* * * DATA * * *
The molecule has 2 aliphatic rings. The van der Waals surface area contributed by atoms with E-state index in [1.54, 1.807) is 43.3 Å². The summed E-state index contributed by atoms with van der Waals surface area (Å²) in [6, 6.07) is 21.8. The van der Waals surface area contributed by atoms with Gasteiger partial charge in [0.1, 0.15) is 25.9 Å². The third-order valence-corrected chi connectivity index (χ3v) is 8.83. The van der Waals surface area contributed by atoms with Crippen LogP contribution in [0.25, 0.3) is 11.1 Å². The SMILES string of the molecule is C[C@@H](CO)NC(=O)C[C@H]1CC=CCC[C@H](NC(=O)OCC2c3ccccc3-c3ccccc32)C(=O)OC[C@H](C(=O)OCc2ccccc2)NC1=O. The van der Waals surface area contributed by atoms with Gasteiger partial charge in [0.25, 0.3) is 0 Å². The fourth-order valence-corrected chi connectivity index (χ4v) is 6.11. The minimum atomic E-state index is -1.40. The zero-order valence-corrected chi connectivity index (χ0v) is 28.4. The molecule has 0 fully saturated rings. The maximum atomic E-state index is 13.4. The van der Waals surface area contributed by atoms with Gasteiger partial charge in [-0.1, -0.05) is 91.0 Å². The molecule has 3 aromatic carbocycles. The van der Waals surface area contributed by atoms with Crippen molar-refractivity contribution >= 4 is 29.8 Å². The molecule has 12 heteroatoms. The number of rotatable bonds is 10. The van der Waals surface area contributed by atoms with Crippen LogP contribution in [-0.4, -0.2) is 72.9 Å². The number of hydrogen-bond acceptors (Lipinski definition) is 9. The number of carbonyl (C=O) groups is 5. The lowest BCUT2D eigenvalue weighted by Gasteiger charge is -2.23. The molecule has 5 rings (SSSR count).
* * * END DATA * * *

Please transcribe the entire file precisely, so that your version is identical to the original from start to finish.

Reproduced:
The molecule has 2 aliphatic rings. The van der Waals surface area contributed by atoms with E-state index in [1.54, 1.807) is 43.3 Å². The summed E-state index contributed by atoms with van der Waals surface area (Å²) in [6, 6.07) is 21.8. The van der Waals surface area contributed by atoms with Gasteiger partial charge in [0.1, 0.15) is 25.9 Å². The third-order valence-corrected chi connectivity index (χ3v) is 8.83. The van der Waals surface area contributed by atoms with Crippen LogP contribution in [0.25, 0.3) is 11.1 Å². The SMILES string of the molecule is C[C@@H](CO)NC(=O)C[C@H]1CC=CCC[C@H](NC(=O)OCC2c3ccccc3-c3ccccc32)C(=O)OC[C@H](C(=O)OCc2ccccc2)NC1=O. The van der Waals surface area contributed by atoms with Gasteiger partial charge in [0.25, 0.3) is 0 Å². The fourth-order valence-corrected chi connectivity index (χ4v) is 6.11. The minimum atomic E-state index is -1.40. The zero-order valence-corrected chi connectivity index (χ0v) is 28.4. The molecule has 0 fully saturated rings. The maximum atomic E-state index is 13.4. The van der Waals surface area contributed by atoms with Gasteiger partial charge in [-0.1, -0.05) is 91.0 Å². The molecule has 3 aromatic carbocycles. The van der Waals surface area contributed by atoms with Crippen molar-refractivity contribution >= 4 is 29.8 Å². The molecule has 12 heteroatoms. The number of rotatable bonds is 10. The van der Waals surface area contributed by atoms with Crippen LogP contribution in [-0.4, -0.2) is 72.9 Å². The number of hydrogen-bond acceptors (Lipinski definition) is 9. The number of carbonyl (C=O) groups is 5. The lowest BCUT2D eigenvalue weighted by Gasteiger charge is -2.23. The molecule has 5 rings (SSSR count).